WARNING: There is no food in this post. Feel free to skip it if you’d like. This blog will return to its regularly scheduled programming with some delicious jalapeno cheese bread!
Well, well, well, Marie Claire strikes again. Their interview of a single, 27 year-old pastor of a Methodist church in Huntsville, AL has recently provided fodder for a variety of religion and ministry blogs. In typical fashion, the story is salacious and embarrassing in its intimate details, but as I haven’t read the full content of the story myself, I won’t rehash that here. If you’re interested, you can check out the coverage on Beauty Tips for Ministers and Hacking Christianity.
When I first heard about the story, my blood ran cold. My first thought was, “That could’ve been me.” Or if not me, one of my friends. While I do not know Ms. Miller and her particular gifts and callings, I know a lot of women like her. I do not doubt that, like a lot of the young women I know and go to school with, she is bright and passionate and cares about serving God and God’s creation. Of course, in seminary and divinity school, our love lives are not under the microscope as they are in a congregation.
This could have been me. As most of you know, I am married. Having my sexuality safely contained within the marital covenant makes people a lot more comfortable. But I never really thought I would get married nor did I particularly desire to. I liked my freedom and independence more, until I met Joe. You know, I make plans; God laughs. Before that though, there had been warnings about how difficult it was to date once you were ordained, not just because of the celibacy thing but also because a female authority figure is threatening to a lot of men. A single (heterosexual) friend of mine, while going through the ordination process, received questions about her sexual orientation.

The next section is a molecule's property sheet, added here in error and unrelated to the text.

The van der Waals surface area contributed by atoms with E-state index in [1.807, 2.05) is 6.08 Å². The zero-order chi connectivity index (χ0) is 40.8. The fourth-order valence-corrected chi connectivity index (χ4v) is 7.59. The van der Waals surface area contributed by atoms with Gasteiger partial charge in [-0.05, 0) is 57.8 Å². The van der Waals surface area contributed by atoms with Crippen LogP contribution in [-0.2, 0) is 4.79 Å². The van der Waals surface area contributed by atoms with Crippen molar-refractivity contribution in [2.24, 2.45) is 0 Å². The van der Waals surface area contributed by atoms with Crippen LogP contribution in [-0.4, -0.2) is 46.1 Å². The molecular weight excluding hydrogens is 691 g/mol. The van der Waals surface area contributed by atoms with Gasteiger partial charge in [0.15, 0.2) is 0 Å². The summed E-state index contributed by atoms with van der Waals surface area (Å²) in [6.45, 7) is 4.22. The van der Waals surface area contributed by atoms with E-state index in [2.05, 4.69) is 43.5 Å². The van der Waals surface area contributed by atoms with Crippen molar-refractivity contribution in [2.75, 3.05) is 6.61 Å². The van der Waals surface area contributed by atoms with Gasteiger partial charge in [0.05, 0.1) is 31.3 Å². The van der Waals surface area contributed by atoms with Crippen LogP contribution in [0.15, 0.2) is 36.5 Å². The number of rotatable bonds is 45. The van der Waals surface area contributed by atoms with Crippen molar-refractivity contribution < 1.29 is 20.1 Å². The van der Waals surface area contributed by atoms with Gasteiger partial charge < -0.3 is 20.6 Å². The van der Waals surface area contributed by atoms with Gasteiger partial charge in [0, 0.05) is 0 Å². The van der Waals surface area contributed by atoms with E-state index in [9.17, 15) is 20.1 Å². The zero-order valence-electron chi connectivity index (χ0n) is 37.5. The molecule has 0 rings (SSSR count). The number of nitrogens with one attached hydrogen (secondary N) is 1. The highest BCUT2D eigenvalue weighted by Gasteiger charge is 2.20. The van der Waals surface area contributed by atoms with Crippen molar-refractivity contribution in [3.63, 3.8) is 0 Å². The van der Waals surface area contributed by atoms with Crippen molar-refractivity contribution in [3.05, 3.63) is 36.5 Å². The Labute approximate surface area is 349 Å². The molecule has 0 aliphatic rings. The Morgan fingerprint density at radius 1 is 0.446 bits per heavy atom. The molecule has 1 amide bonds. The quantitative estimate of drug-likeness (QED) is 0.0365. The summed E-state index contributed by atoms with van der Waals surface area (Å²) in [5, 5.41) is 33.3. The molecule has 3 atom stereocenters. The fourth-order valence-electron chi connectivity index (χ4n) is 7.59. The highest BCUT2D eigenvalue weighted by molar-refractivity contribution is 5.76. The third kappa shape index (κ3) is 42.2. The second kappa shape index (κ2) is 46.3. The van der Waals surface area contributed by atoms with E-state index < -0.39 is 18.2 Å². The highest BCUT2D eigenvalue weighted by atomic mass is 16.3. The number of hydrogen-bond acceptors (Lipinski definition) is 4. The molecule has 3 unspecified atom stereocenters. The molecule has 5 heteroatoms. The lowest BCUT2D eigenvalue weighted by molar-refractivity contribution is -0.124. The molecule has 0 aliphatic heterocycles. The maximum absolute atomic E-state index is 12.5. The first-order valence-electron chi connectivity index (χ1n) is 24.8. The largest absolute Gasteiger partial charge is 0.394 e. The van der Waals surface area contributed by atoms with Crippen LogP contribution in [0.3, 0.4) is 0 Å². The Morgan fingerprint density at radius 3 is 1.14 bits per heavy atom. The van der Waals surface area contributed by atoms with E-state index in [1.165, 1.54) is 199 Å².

It is hard enough to be a woman pastor. Even in the 21st century, many would still argue that God does not call women to lead, to teach, to preach in God’s church. Well, except for maybe in the context of children’s ministry. The authority question looms large. As I was asked multiple times, “Because you’re young, short, pretty, and female, how are you going to assert your authority?” My authority and Ms. Miller’s authority and all of my future young clergy women friends’ authority comes from listening and responding to God’s call, to God’s claim on our lives to serve God as an ordained minister, whether we’re short, tall, black, white, purple, single, married, male, female, straight, or gay. And while we’re not living in a perfect world (yet), I hope and pray to God that when I’m up there in that pulpit or celebrating the Eucharist at the altar, younger women and girls will see someone who looks like them, and they will know that God loves them and has plans to prosper them. Maybe even someday, when they’re going through their ordination process, no one will even think to question how their gender and physical characteristics will impact the efficacy of their ministry. Amen.
For more information and support of young (20s & 30s) clergy women, go to Fidelia’s Sisters.